It quickly became difficult to question the costs of lockdown. Scientific dissensus, though widespread, was largely swept under the carpet. “Canada is at war” declared a major Canadian newspaper, and dissent, in wartime, can be construed as treason. In Canada a distinguished group of public health veterans, including several former chief medical officers of health, released a statement calling for the restoration of “a balanced approach” in which harms are intelligently weighed against benefits and a single disease is not the sole focus and preoccupation of government policy. This statement was ignored, and those who signed it were largely excluded from major media. An effective censorship was established. When three eminent epidemiologists – Sunetra Gupta, Jayanta Bhattacharya and Martin Kulldorf – produced the Great Barrington Declaration, calling for a policy of what they called “Focused Protection” in place of universal quarantine, their intervention was not even reported in major Canadian media, despite the fact that all they were arguing for was the restoration of the status quo ante in public health. More recently the College of Physicians of Ontario, the medical governing body in my native province, has threatened “investigation” and “disciplinary action” against physicians questioning vaccination, the utility of masks and social distancing, and the value of lockdowns. Whether in the media, in medicine or in government only approved opinions are to be expressed.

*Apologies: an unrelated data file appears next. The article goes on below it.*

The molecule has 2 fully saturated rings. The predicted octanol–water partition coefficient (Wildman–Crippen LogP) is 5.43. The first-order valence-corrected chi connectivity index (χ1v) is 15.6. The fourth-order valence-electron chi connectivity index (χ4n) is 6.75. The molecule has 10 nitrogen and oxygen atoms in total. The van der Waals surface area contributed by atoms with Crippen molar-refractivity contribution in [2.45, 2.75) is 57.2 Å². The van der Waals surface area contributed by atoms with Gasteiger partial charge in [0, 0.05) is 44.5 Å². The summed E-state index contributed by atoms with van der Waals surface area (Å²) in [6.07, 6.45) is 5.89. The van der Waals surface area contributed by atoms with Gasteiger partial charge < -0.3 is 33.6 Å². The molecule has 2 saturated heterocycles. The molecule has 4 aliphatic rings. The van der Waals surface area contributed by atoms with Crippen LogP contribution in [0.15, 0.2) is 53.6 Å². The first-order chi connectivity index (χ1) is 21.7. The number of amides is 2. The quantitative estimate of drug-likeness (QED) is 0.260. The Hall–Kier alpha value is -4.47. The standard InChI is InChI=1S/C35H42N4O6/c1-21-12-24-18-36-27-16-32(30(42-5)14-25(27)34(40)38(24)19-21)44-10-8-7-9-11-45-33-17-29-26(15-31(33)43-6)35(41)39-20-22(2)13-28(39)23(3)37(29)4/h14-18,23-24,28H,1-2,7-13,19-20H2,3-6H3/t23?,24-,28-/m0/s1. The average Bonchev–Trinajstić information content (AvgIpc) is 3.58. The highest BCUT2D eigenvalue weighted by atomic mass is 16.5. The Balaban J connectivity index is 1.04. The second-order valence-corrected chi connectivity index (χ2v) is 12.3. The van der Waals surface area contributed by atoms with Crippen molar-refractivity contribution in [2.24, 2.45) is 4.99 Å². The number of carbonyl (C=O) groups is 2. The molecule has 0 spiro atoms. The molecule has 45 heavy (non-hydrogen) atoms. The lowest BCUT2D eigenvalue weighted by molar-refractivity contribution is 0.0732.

Of particular concern to me in this has been the reinforcement of what I have written about elsewhere as the myth of Science, by which I mean essentially the idea that there is an institution called Science which speaks in a single unquestionable voice. Whenever someone speaks of “the science” this myth is engaged. Sciences, by their nature, are plural, contestable and subject to endless messy revision. To speak of them in the singular, and then treat this conflation as an oracle, has two profoundly pernicious consequences. First it pre-empts policy. Neither the harms supposedly averted by lockdowns nor the harms supposedly created by them are definite data. There is no science that can precisely ascertain either because, in both cases, certain questionable founding assumptions will be involved, along with many other models and might-have-beens. (Not to belabour what should be obvious, but the same society cannot be, at the same time, locked down and not locked down, which is the only way that a definitive “scientific” comparison between the two conditions could be undertaken.) This is why people, at the moment, are so passionately and, I would claim, quite legitimately divided on the effectiveness of lockdowns – they are starting from different assumptions, comparing dissimilar cases, and making varying allowances and adjustments for these dissimilarities. To imagine that “Science” could sort all this out is, in my opinion, a destructive and reactionary fantasy. Politics is the sphere of moral choice – the sphere in which decisions about how we are going to live are properly made. Science simply cannot tell you whether it’s right to let an old person die alone in order to obviate some necessarily hypothetical risk of spreading infection. “Following the science” in cases where science either doesn’t apply or doesn’t exist is, therefore, a formula for the complete hollowing out of politics. I have for a long time agreed with the view of French philosopher of science Bruno Latour who holds that we can only get “down to earth” through a revival of politics and that this revival will depend on a redefinition of the sciences that breaks the stranglehold of mythified Science on politics. It seems to me, accordingly, that the reinforcement of the myth of Science that the pandemic has made possible is something that must be fought.